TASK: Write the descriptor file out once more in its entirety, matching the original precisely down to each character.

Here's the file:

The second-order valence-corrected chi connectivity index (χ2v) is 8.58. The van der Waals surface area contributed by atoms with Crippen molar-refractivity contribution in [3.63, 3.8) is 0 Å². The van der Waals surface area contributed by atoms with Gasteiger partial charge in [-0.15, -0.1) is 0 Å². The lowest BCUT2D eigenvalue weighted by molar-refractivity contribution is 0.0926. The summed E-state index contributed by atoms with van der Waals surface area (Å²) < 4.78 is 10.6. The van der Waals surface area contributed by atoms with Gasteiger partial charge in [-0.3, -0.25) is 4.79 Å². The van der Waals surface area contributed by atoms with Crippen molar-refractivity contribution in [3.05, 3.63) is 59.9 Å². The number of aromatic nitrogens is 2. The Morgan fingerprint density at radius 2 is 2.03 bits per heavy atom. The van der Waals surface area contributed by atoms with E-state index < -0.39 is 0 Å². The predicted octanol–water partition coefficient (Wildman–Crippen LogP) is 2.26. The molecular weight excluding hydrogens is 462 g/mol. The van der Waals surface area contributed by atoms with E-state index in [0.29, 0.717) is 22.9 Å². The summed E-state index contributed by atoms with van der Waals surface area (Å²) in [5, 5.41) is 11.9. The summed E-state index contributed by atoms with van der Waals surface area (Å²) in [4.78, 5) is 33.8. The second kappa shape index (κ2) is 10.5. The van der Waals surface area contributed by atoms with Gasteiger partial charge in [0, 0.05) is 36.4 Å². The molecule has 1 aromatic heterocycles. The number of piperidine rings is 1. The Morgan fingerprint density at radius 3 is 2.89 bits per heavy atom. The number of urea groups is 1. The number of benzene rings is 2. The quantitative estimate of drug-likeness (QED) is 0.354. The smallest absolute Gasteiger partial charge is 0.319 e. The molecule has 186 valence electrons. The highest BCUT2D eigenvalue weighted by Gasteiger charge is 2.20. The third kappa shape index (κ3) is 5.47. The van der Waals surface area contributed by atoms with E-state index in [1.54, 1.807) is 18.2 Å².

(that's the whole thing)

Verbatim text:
The second-order valence-corrected chi connectivity index (χ2v) is 8.58. The van der Waals surface area contributed by atoms with Crippen molar-refractivity contribution in [3.63, 3.8) is 0 Å². The van der Waals surface area contributed by atoms with Gasteiger partial charge in [-0.15, -0.1) is 0 Å². The lowest BCUT2D eigenvalue weighted by molar-refractivity contribution is 0.0926. The summed E-state index contributed by atoms with van der Waals surface area (Å²) < 4.78 is 10.6. The van der Waals surface area contributed by atoms with Gasteiger partial charge in [-0.3, -0.25) is 4.79 Å². The van der Waals surface area contributed by atoms with Crippen molar-refractivity contribution in [3.05, 3.63) is 59.9 Å². The number of aromatic nitrogens is 2. The Morgan fingerprint density at radius 2 is 2.03 bits per heavy atom. The van der Waals surface area contributed by atoms with E-state index < -0.39 is 0 Å². The predicted octanol–water partition coefficient (Wildman–Crippen LogP) is 2.26. The molecular weight excluding hydrogens is 462 g/mol. The van der Waals surface area contributed by atoms with E-state index in [0.29, 0.717) is 22.9 Å². The summed E-state index contributed by atoms with van der Waals surface area (Å²) in [5, 5.41) is 11.9. The summed E-state index contributed by atoms with van der Waals surface area (Å²) in [4.78, 5) is 33.8. The second kappa shape index (κ2) is 10.5. The van der Waals surface area contributed by atoms with Gasteiger partial charge in [0, 0.05) is 36.4 Å². The molecule has 1 aromatic heterocycles. The number of piperidine rings is 1. The Morgan fingerprint density at radius 3 is 2.89 bits per heavy atom. The number of urea groups is 1. The number of benzene rings is 2. The quantitative estimate of drug-likeness (QED) is 0.354. The smallest absolute Gasteiger partial charge is 0.319 e. The molecule has 186 valence electrons. The highest BCUT2D eigenvalue weighted by Gasteiger charge is 2.20. The third kappa shape index (κ3) is 5.47. The van der Waals surface area contributed by atoms with E-state index in [1.54, 1.807) is 18.2 Å².